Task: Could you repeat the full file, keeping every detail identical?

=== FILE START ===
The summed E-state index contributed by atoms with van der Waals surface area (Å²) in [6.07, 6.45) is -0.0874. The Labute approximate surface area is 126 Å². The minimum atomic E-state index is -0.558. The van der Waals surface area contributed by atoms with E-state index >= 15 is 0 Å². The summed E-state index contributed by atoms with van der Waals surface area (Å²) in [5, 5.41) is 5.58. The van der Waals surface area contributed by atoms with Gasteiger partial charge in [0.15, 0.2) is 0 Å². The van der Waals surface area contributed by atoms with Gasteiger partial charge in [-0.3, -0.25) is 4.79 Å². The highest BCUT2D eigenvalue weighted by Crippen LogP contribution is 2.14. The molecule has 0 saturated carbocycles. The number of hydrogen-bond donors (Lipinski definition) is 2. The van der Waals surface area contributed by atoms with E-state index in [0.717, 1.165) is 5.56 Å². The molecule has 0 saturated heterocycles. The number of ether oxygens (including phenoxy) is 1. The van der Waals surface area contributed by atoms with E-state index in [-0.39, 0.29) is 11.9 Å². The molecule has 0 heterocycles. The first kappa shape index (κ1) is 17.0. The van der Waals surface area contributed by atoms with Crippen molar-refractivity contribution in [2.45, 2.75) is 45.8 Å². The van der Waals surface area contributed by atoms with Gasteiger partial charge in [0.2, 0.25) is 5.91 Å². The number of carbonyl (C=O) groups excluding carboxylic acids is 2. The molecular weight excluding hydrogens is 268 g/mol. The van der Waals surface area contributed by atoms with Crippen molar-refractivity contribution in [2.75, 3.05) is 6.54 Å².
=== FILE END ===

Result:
The summed E-state index contributed by atoms with van der Waals surface area (Å²) in [6.07, 6.45) is -0.0874. The Labute approximate surface area is 126 Å². The minimum atomic E-state index is -0.558. The van der Waals surface area contributed by atoms with E-state index >= 15 is 0 Å². The summed E-state index contributed by atoms with van der Waals surface area (Å²) in [5, 5.41) is 5.58. The van der Waals surface area contributed by atoms with Gasteiger partial charge in [0.15, 0.2) is 0 Å². The van der Waals surface area contributed by atoms with Gasteiger partial charge in [-0.3, -0.25) is 4.79 Å². The highest BCUT2D eigenvalue weighted by Crippen LogP contribution is 2.14. The molecule has 0 saturated carbocycles. The number of hydrogen-bond donors (Lipinski definition) is 2. The van der Waals surface area contributed by atoms with E-state index in [0.717, 1.165) is 5.56 Å². The molecule has 0 saturated heterocycles. The number of ether oxygens (including phenoxy) is 1. The van der Waals surface area contributed by atoms with E-state index in [-0.39, 0.29) is 11.9 Å². The molecule has 0 heterocycles. The first kappa shape index (κ1) is 17.0. The van der Waals surface area contributed by atoms with Crippen molar-refractivity contribution in [2.45, 2.75) is 45.8 Å². The van der Waals surface area contributed by atoms with Gasteiger partial charge in [0.2, 0.25) is 5.91 Å². The number of carbonyl (C=O) groups excluding carboxylic acids is 2. The molecular weight excluding hydrogens is 268 g/mol. The van der Waals surface area contributed by atoms with Crippen molar-refractivity contribution in [2.75, 3.05) is 6.54 Å².